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Weiskirchen, S.; Schröder, S.K.; Buhl, E.M.; Weiskirchen, R. Cell Culture. Encyclopedia. Available online: (accessed on 20 June 2024).
Weiskirchen S, Schröder SK, Buhl EM, Weiskirchen R. Cell Culture. Encyclopedia. Available at: Accessed June 20, 2024.
Weiskirchen, Sabine, Sarah K. Schröder, Eva Miriam Buhl, Ralf Weiskirchen. "Cell Culture" Encyclopedia, (accessed June 20, 2024).
Weiskirchen, S., Schröder, S.K., Buhl, E.M., & Weiskirchen, R. (2023, March 03). Cell Culture. In Encyclopedia.
Weiskirchen, Sabine, et al. "Cell Culture." Encyclopedia. Web. 03 March, 2023.
Cell Culture

The cultivation of cells in a favorable artificial environment has become a versatile tool in cellular and molecular biology. Cultured primary cells and continuous cell lines are indispensable in investigations of basic, biomedical, and translational research.

contamination mycoplasma media GCCP DMEM

1. Introduction

Cell culture experiments are widely used in biomedical research, regenerative medicine, and biotechnological production. Due to restrictions on the use of laboratory animals by animal protection laws and the strict implementation of the 3Rs (Replacement, Reduction, and Refinement) formulated by William Russell and Rex Burch to improve the welfare of animals, it can be expected that the general use of cell lines will further increase during the next years to substitute animal-based research [1]. However, it should be noted that cell culture experiments, when not properly conducted, are prone to errors. Therefore, it is essential that cell culture studies are performed with good cell culture practice (GCCP) to assure the reproducibility of in vitro experiments [2].

2. Classification of Cell Culture Types

Cell lines can be roughly classified into three groups, namely (i) finite cell lines, (ii) continuous cell lines, also known as immortalized or indefinite cell lines, and (iii) stem cell lines [2]. Finite cell lines are normally derived from primary cultures and have slow growth rates. As such, they can be grown for a limited number of cell generations in culture before finally undergoing aging and senescence, a process that is indicated by loss of the typical cell shape and enrichment of cytoplasmic lipids. Importantly, finite cell lines are contact-inhibited and arrested in the G0, G1, or G2 phase after forming monolayers [3].
In contrast, continuous growing cell lines are typically obtained from transformed or cancerous cells, divide rapidly and achieve much higher cell densities in culture than finite cell lines. In some cases, these cell lines exhibit aneuploidy (i.e., one or more chromosomes being present in greater or lesser number than the others) or heteroploidy (i.e., having a chromosome number that is other than a simple multiple of the haploid number). They often can be grown under reduced serum concentrations, are not contact-inhibited, and might form multilayers. Stem cells are an undifferentiated or partially differentiated pluripotent cell type originating from a multicellular organism. These cells can be extended to indefinitely more cells of the same type or alternatively can be triggered under the right conditions to produce cells with specialized functions. As such, they can act as a kind of multipotent precursor for many different cell types.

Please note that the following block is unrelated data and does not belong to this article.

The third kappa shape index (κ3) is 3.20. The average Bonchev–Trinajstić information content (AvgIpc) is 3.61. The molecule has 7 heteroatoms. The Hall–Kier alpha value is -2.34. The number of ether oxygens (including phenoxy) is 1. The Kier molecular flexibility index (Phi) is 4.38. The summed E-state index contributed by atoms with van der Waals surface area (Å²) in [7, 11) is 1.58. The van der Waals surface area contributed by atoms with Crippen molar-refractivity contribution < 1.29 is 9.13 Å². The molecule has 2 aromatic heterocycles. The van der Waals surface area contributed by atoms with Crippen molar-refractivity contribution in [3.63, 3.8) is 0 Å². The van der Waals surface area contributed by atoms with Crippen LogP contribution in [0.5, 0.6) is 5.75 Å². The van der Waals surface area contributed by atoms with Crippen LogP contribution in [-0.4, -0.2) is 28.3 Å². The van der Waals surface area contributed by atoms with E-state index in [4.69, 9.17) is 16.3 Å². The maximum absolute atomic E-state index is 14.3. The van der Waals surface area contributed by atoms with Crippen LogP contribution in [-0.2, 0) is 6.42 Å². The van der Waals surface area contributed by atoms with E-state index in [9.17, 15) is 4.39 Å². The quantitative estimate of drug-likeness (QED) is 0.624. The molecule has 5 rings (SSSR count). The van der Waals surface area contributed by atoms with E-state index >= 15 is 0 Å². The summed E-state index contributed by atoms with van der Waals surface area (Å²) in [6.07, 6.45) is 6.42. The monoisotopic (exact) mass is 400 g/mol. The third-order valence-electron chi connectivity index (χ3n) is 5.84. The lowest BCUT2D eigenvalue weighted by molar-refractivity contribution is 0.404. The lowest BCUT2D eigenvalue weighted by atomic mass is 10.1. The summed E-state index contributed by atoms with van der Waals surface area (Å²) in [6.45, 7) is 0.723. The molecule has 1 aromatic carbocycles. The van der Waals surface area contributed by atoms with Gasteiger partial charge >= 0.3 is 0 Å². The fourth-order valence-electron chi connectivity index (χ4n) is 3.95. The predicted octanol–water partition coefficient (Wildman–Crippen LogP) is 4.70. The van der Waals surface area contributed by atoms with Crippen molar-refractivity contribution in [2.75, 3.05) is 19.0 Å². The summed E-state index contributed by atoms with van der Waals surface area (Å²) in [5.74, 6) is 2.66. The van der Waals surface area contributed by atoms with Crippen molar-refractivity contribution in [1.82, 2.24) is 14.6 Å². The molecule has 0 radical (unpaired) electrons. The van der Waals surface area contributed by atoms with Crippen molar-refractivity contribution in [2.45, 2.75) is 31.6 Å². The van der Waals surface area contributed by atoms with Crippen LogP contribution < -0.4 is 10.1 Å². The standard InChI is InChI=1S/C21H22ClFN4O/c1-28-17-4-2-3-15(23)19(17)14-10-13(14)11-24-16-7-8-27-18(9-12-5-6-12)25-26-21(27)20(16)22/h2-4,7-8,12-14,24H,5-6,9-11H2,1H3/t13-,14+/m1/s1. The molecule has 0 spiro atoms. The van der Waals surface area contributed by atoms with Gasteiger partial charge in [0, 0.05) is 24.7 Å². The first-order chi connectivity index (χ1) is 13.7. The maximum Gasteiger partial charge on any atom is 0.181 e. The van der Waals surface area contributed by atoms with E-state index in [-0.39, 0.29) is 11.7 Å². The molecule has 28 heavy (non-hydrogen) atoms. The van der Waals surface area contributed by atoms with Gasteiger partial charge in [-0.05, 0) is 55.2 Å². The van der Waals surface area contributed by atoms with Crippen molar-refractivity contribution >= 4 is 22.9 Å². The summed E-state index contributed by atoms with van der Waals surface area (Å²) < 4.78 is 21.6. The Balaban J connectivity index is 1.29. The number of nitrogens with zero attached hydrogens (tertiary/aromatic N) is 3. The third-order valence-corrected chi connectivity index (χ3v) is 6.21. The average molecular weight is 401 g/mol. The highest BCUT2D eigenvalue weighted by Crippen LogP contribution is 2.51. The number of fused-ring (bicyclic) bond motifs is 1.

In all cases, the growth of cells from various sources requires an artificial but controlled environment, in which sometimes highly specialized media, supplements, and growth factors are needed for proper cell growth. A cell type can either grow adherent (attached to a surface) requiring a detaching agent for passaging, or alternatively can be free floating in suspension. Adherent cells can be further divided into fibroblast-like cells having an elongated shape and epithelial-like cells characterized by a polygonal shape. Similarly, each cell culture can have unique properties in regard to morphology, viability, doubling time, and genetic stability and their handling and maintenance may require different media, culture conditions, and additives or processing agents including antibiotics, detachment solutions, or surface coating for cell attachment [2]. Non-adherent or suspension cells grow either as single cells or as free-floating clumps in liquid medium that do not require enzymatic or mechanical dissociation during passaging. However, in some cases, these cells demand shaking or stirring for adequate gas exchange and proper growth. Typical examples of non-adherent cells are hematopoietic cell lines derived from blood, spleen, or bone marrow that proliferate without being attached to a substratum. Nevertheless, also some adherent cell lines can be adapted to grow in suspension, which allows for more manageable cell culturing at larger scales with higher yields in special applications [4][5]. In addition, compared to adherent cells, cells grown in suspension are generally easier to handle. Exemplarily, when adherent cells should be analyzed by analytical flow cytometry or fluorescence-activated cell sorting (FACS), the cells must first be detached from their substratum. However, enzymatic digestion or the usage of non-enzymatic cell dissociation buffers can result in the degradation of surface proteins, which might prevent their subsequent identification and cell separation in respective protocols. This makes it extremely challenging to use flow cytometry for phenotyping and characterization of adherent cells [6]. Trypsin, for example, is frequently used for detaching adherent cells. It time-dependently degrades most cell surface proteins by cleaving peptides after lysine or arginine residues that are not followed by proline [7]. This results in degradation of most surface proteins during cellular dissociation. Similarly, other enzymes such as extracellular matrix-specific collagenases, the serine protease elastase cleaving the peptide bond of C-terminal neutral, non-aromatic amino acid residues [8], the peptidase dispase hydrolyzing N-terminal peptide bonds of non-polar amino acid residues [9], and many other detachment agents provoke the significant break down of proteins.